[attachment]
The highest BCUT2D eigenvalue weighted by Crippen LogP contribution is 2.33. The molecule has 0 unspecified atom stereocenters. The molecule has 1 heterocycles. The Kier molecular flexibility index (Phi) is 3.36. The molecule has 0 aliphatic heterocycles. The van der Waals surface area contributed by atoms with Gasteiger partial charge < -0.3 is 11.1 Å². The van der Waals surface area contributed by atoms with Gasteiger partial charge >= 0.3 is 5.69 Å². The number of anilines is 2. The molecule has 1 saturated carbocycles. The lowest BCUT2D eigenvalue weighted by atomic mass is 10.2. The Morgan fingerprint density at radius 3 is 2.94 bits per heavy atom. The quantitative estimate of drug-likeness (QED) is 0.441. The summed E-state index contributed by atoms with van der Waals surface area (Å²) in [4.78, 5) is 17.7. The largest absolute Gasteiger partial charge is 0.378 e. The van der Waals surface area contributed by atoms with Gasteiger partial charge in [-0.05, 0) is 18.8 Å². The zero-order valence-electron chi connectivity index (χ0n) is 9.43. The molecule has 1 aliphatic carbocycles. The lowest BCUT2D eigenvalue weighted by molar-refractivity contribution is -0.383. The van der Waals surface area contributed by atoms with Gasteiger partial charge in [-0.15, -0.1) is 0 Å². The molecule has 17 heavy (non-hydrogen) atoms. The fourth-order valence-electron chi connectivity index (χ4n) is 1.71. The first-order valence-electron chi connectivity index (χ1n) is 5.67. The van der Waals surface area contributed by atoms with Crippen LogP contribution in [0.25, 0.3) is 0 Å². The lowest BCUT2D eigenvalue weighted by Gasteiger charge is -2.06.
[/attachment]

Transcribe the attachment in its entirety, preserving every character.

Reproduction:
The highest BCUT2D eigenvalue weighted by Crippen LogP contribution is 2.33. The molecule has 0 unspecified atom stereocenters. The molecule has 1 heterocycles. The Kier molecular flexibility index (Phi) is 3.36. The molecule has 0 aliphatic heterocycles. The van der Waals surface area contributed by atoms with Gasteiger partial charge < -0.3 is 11.1 Å². The van der Waals surface area contributed by atoms with Gasteiger partial charge >= 0.3 is 5.69 Å². The number of anilines is 2. The molecule has 1 saturated carbocycles. The lowest BCUT2D eigenvalue weighted by atomic mass is 10.2. The Morgan fingerprint density at radius 3 is 2.94 bits per heavy atom. The quantitative estimate of drug-likeness (QED) is 0.441. The summed E-state index contributed by atoms with van der Waals surface area (Å²) in [4.78, 5) is 17.7. The largest absolute Gasteiger partial charge is 0.378 e. The van der Waals surface area contributed by atoms with Gasteiger partial charge in [-0.05, 0) is 18.8 Å². The zero-order valence-electron chi connectivity index (χ0n) is 9.43. The molecule has 1 aliphatic carbocycles. The lowest BCUT2D eigenvalue weighted by molar-refractivity contribution is -0.383. The van der Waals surface area contributed by atoms with Gasteiger partial charge in [-0.15, -0.1) is 0 Å². The molecule has 17 heavy (non-hydrogen) atoms. The fourth-order valence-electron chi connectivity index (χ4n) is 1.71. The first-order valence-electron chi connectivity index (χ1n) is 5.67. The van der Waals surface area contributed by atoms with Crippen LogP contribution in [0.25, 0.3) is 0 Å². The lowest BCUT2D eigenvalue weighted by Gasteiger charge is -2.06.